Millennials are the age group the broadcast industry loves to hate. By 2030 there will be 78 million of us, which means we’re the age group broadcasters want to appeal to the most, but we remain one of the most difficult groups to pin down. Our viewing habits are in a constant state of flux. I’ll be the first to admit that my viewing habits are fragmented, to say the least. I flit between watching YouTube videos on my smart phone, streaming Netflix on my laptop, and finding all my guilty pleasures (Geordie Shore, I’m looking at you) on catch- up TV services.
Many studies have been conducted to examine the viewing habits of millennials; whether we are still watching linear TV, still interested in Pay-TV or if we are throwing our set top boxes out of the window. However, in recent years broadcasters have turned their attention to social media to understand how it can work in tandem with TV, add to the experience and even draw in new audiences. According to a study by Kantar Media, in the UK 40 percent of Twitter traffic at peak time relates to TV. With 90 percent of us millenials using social media on a daily basis, it makes perfect sense for broadcasters to harness the power of social to better shape the TV experience for this audience.
My generation is guilty of using social media for frivolous activities, such as posting countless photos of avocado on toast on Instagram or instantly upgrading our dating app photos with the flower garland Snapchat filter. Yet, for us, social media is also a tool we use to enhance our TV viewing experience.
For example, I love getting involved in the debate on social media around The Great British Bake Off each year. My friends and I agree that Bake Off would not be half as fun without Twitter. From racing to be the first one to point out an innuendo, lamenting on how savage Paul Hollywood can be, praising Mary Berry’s impeccable outfits and protesting the unfair elimination of a contestant (I’m sure we can all remember when Ian’s baked Alaska was sabotaged? #JusticeforIan).
Social media enables us to take part in the conversation or view an online dialogue about a TV show. TV has always been a social experience, with its roots in the tradition of families congregating around the TV set in the evening to watch primetime programmes. However, the prevalence of connected devices has removed the daily fight over the remote by empowering my generation to watch our favourite programmes in any room or on the move. Now, social media allows us to still enjoy the conversational aspect of linear TV, even if we are not in the same room as our friends and family.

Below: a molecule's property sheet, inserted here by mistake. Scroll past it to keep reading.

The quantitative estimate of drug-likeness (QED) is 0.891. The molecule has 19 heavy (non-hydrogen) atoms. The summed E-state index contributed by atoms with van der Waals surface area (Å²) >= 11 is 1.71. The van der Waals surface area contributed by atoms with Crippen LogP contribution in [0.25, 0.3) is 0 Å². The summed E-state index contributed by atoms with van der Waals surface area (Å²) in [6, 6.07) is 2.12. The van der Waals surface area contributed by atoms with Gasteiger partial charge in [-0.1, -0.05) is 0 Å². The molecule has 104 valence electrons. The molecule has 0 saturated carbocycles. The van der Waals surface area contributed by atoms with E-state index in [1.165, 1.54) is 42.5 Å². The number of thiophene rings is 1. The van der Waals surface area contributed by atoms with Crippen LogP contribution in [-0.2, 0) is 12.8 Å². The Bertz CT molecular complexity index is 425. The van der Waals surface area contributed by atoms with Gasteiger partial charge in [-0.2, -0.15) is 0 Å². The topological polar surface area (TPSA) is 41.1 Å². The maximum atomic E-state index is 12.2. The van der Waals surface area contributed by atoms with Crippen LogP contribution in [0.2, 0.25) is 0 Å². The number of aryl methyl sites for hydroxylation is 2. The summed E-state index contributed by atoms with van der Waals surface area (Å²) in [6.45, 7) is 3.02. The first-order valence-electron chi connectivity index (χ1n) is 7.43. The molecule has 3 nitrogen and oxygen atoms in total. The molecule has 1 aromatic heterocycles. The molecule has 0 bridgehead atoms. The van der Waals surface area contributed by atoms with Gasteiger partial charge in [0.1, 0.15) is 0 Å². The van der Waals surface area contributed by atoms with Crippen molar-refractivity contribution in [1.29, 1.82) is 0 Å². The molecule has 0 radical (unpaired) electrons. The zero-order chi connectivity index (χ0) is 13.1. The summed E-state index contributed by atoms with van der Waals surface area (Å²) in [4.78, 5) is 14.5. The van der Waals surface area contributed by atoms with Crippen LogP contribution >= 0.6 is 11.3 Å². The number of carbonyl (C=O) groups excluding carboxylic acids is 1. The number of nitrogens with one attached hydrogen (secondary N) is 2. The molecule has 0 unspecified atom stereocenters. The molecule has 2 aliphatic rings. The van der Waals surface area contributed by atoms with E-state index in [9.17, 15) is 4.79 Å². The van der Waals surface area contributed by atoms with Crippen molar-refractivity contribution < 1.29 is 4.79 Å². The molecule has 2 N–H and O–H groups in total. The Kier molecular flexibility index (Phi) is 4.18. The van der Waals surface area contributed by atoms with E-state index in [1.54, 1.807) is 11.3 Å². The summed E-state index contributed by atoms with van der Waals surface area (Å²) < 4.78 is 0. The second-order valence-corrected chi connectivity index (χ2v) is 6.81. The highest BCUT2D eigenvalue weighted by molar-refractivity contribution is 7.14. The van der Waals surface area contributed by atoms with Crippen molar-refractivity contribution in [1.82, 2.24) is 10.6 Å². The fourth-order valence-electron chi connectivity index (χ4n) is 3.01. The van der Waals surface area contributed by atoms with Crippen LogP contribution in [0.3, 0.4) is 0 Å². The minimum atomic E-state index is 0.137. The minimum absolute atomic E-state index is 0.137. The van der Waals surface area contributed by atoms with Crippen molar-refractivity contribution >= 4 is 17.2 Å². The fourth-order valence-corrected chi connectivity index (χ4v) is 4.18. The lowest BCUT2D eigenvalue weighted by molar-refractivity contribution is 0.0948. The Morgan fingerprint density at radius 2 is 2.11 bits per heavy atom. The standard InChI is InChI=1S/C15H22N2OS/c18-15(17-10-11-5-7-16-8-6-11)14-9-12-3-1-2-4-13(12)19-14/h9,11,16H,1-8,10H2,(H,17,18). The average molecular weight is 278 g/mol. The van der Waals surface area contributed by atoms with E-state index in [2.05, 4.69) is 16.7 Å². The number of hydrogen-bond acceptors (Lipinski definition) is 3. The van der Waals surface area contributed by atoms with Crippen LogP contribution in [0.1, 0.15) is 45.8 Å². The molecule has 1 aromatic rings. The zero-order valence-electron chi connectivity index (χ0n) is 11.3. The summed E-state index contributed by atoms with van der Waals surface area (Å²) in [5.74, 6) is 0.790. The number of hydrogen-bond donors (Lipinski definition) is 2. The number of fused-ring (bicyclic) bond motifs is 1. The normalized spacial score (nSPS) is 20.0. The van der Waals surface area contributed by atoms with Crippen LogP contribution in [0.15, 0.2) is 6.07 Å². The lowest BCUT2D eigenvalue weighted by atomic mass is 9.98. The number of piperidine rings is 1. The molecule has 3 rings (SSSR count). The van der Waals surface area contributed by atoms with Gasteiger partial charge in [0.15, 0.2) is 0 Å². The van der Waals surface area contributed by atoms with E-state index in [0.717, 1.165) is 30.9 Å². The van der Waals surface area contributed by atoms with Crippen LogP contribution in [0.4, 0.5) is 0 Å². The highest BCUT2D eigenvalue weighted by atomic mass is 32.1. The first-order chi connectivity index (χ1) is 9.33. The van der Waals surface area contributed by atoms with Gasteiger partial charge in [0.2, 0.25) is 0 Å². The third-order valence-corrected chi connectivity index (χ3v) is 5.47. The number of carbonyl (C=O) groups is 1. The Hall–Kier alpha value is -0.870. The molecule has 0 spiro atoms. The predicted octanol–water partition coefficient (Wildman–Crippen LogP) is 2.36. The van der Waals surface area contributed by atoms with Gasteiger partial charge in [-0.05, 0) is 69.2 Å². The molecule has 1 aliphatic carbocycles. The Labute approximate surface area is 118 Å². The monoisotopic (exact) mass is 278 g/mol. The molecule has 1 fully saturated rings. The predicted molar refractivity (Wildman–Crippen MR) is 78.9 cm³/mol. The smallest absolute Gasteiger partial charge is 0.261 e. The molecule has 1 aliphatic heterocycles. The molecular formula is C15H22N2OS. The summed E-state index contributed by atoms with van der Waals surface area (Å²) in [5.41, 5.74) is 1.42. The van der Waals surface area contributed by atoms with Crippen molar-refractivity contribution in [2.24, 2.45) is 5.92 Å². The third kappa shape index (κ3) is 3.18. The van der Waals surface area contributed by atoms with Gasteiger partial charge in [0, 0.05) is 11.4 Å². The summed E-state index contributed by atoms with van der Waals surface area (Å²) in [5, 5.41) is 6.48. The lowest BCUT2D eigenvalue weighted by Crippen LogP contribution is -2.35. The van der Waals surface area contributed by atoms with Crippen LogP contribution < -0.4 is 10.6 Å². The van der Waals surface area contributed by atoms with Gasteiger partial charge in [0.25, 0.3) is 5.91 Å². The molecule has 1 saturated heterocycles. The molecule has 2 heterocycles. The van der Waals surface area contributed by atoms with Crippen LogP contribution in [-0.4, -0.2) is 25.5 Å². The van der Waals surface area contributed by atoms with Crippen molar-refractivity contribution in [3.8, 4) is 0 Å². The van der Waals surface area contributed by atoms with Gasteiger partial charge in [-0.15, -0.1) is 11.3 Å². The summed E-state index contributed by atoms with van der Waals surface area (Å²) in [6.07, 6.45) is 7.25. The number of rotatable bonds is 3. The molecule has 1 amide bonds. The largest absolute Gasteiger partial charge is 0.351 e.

Despite many studies reporting that millennials watch less linear TV, from my experience social media is encouraging us to watch more scheduled TV. Whether it’s The Great British Bake Off, David Attenborough’s Planet Earth or I’m a Celebrity Get Me Out of Here!, the fear of missing out (FOMO) is very real for my group of friends.
When it first aired, I had no inclination to watch Planet Earth; I was already committed to making time to see the latest episodes of Geordie Shore, Gogglebox and I’m a Celebrity Get Me out of Here alongside ploughing through Black Mirror and Stranger Things on Netflix. My mind was bloated with the amount of content I was consuming and couldn’t entertain the thought of having another morsel, or so I thought. Yet, after seeing all of my social media connections rave about the scene in Planet Earth where a group of baby iguanas are chased by racer snakes, I felt I was missing out. I watched it on BBC iPlayer, became hooked and was in front of the TV set the following Sunday with my smart phone in hand ready to comment on social media.
Whilst FOMO is relatively harmless, social media has a dark side that can ruin a TV fan’s evening: I’m talking about spoilers. My friends and I willingly impose a social media blackout on ourselves to avoid spoilers if we haven’t seen the latest episode of a TV show. Whether it’s the latest episode of The Walking Dead or Game of Thrones, many of us will do our very best to watch it live to avoid FOMO. If circumstance forces us to watch it on catch up, then we’ll become a ghost on all social media platforms to avoid any nasty surprises.
Ultimately, 300 hours of content are being added to YouTube every minute and with the rise of affordable streaming platforms such as Netflix and Amazon Prime, linear TV has big competitors when trying to reach younger audiences. Despite this, millennials are still engaging with linear TV and social media plays an important role in making this happen by adding to the overall entertainment experience. After all, did you really watch a TV programme if you didn’t tweet about it?
By Zoe Mumba, Account Executive, Platform
Image courtesy of: Jason Howie via Creative Commons: goo.gl/tE1hQP